Either. I'll usually have one of each going at the same time, in fact. However, I tend to be a lot less rigorous about finishing non-fiction books that I am with novels; I tend to feel guiltier about not finishing a novel than I do about a non-fiction book. (Unless the novel is just dreck, in which case I generally give up pretty early on.) With non-fiction I'm a lot more willing to read until my attention for the book wanders, and then I skip through the rest of it, getting a general gist of things. I don't really read non-fiction out of a need for research; I read non-fiction as a way of stoking my creative fires and giving my curious self something to do. I read fiction to satisfy my need for story.
What’s more important in a novel - beautiful writing or a gripping plot?
Writing, I think. Beautiful writing will keep me going through a book that may not even have a "plot" in the usual sense. I couldn't describe the "plot" of The Lions of Al-Rassan in any useful way, for example. But the writing propels me forward. "Beautiful writing" isn't just about description, though, or artfully-turned paragraphs; I consider things like the overall motion of a story to fall under that category as well.
Most loved/memorable character (character/book)
As usual with questions like this in quiz-things, I'm answering with a list:
Taran of Caer Dallben, Princess Eilonwy, and Fflewdur Fflam (The Prydain Chronicles)
Lewis Barnavelt, Uncle Jonathan, Mrs. Zimmerman (The House with a Clock in its Walls, and sequels)
Johnny van Dixon, Professor Childermass (The Curse of the Blue Figurine and sequels)
Diarmuid dan Ailell, The Fionavar Tapestry
Jehane bet Ishak, Ammar ibn Khairan, Rodrigo Belmonte, The Lions of Al-Rassan
Samwise Gamgee, The Lord of the Rings
David Bowman, 2001: A Space Odyssey
Tom Joad, The Grapes of Wrath
Tyrion, A Song of Ice and Fire
Which book or books can be found on your nightstand at the moment?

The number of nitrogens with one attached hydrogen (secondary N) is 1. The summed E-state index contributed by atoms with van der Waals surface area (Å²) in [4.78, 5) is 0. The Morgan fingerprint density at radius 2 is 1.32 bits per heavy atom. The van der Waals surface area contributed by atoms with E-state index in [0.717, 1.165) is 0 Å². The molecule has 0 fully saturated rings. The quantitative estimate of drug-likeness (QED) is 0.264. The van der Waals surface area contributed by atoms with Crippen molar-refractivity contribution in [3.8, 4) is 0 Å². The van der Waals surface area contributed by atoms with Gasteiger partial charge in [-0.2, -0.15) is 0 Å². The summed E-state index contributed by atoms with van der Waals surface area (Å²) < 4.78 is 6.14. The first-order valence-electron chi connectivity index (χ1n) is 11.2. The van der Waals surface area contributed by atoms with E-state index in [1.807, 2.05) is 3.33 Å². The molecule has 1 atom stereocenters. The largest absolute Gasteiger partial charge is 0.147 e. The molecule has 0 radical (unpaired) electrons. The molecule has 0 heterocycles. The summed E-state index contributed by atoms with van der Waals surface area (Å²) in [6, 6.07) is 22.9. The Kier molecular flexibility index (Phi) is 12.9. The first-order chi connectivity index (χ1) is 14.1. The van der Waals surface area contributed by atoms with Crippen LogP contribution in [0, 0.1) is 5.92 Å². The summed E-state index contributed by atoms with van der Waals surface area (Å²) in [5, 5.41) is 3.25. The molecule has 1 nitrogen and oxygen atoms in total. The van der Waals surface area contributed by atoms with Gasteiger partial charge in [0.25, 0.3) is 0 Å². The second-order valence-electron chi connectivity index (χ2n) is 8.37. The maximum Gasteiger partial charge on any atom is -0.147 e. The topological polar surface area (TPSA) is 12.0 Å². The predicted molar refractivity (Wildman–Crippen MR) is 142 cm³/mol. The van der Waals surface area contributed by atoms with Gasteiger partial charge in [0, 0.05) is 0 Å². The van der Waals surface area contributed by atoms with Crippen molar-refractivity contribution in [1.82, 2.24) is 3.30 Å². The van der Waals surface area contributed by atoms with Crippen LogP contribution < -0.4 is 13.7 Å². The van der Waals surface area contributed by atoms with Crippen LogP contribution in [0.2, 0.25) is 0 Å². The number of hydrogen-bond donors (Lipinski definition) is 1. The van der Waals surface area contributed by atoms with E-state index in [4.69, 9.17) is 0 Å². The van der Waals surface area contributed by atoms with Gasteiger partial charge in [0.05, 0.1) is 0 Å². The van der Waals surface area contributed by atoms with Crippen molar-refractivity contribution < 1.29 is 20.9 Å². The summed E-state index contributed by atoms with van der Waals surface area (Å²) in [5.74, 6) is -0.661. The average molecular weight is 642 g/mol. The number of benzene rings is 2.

As of this writing, Pride and Prejudice by Jane Austen; Hollywood by Garson Kanin; The Arrival by Shaun Tan; the Flight series of comics anthologies; The Complete Correspondence of Robert and Clara Schumann; and The Daughter and I are reading Silver on the Tree, the final volume in the Dark is Rising sequence.
What was the last book you’ve read, and when was it?
Before this writing, Kushiel's Dart by Jacqueline Carey. I loved it. Also The Bookhunter, a graphic novel I'll post about soon.
Have you ever given up on a book half way in?
All the time. Life's too short. I rarely decide that I hated a book, though, when I give up on it; my typical way of referring to the act of book-abandonment is to say that I "bounced off" the book. Whenever I decide that I'm just not invested enough in a book to keep going, I almost never decide it's because I hated the book but rather than it's either simply not my cup of tea, or maybe it is my cup of tea but I just wasn't much in the mood for that particular tea. I've bounced off lots of books over the years; some of which I've come back to finish later, others I've not come back to yet. Some I've even stopped reading not for any reason relating to the quality of the book, but because life circumstances intruded. My best example of this is Guy Gavriel Kay's A Song for Arbonne, which is the first GGK book I ever started. I found it at the Olean Public library when I lived there, and was struck by its cover; I checked it out and read a chapter or two. But a trip and some work stuff reared their heads and interrupted my reading; then the book was due so I let it go back to the library but mentally bookmarked GGK as an author to return to. (I eventually did, of course, when I read Tigana. Arbonne would be the third GGK I would finish.)
I've also started but failed to finish The Brothers Karamazov a whole bunch of times. I'm probably due for another attempt. For me, that book is like Everest and every time I set out from Base Camp, a big storm comes along and buries me in snow and by the time I dig my way out climbing season's over. Someday, though, I'm gonna reach the summit of that book. And then I'm gonna come back down. Oh yeah.
Books I abandoned because I simply hated them? Hmmmm. There's The Celestine Prophecy, which I hoped would be an Indiana Jones type of adventure (with its cover copy referring to ancient Peruvian manuscripts and the like), but instead it was mystical hogwash, complete crap. And I was really underwhelmed with Stephen King's Dreamcatcher; I like King a lot, but I doubt very much I'll ever bother returning to that one.